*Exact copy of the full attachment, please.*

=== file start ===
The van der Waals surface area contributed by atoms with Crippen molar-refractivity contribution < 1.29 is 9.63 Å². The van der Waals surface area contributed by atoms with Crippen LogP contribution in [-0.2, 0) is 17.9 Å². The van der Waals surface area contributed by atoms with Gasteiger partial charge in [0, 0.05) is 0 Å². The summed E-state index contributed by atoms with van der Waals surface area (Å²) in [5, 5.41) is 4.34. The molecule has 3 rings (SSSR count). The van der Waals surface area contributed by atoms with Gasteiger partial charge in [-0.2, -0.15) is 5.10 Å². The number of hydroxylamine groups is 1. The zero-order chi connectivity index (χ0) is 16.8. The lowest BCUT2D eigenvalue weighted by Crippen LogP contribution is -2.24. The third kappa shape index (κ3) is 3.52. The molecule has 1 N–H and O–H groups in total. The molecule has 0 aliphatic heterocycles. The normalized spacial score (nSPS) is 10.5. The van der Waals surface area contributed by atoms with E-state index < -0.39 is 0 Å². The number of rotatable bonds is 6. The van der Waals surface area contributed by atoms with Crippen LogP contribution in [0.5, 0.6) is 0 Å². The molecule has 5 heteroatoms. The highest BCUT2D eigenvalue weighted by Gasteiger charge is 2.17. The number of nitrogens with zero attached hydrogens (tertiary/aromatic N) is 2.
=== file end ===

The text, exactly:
The van der Waals surface area contributed by atoms with Crippen molar-refractivity contribution < 1.29 is 9.63 Å². The van der Waals surface area contributed by atoms with Crippen LogP contribution in [-0.2, 0) is 17.9 Å². The van der Waals surface area contributed by atoms with Gasteiger partial charge in [0, 0.05) is 0 Å². The summed E-state index contributed by atoms with van der Waals surface area (Å²) in [5, 5.41) is 4.34. The molecule has 3 rings (SSSR count). The van der Waals surface area contributed by atoms with Gasteiger partial charge in [-0.2, -0.15) is 5.10 Å². The number of hydroxylamine groups is 1. The zero-order chi connectivity index (χ0) is 16.8. The lowest BCUT2D eigenvalue weighted by Crippen LogP contribution is -2.24. The third kappa shape index (κ3) is 3.52. The molecule has 1 N–H and O–H groups in total. The molecule has 0 aliphatic heterocycles. The normalized spacial score (nSPS) is 10.5. The van der Waals surface area contributed by atoms with E-state index < -0.39 is 0 Å². The number of rotatable bonds is 6. The van der Waals surface area contributed by atoms with Crippen LogP contribution in [0.5, 0.6) is 0 Å². The molecule has 5 heteroatoms. The highest BCUT2D eigenvalue weighted by Gasteiger charge is 2.17. The number of nitrogens with zero attached hydrogens (tertiary/aromatic N) is 2.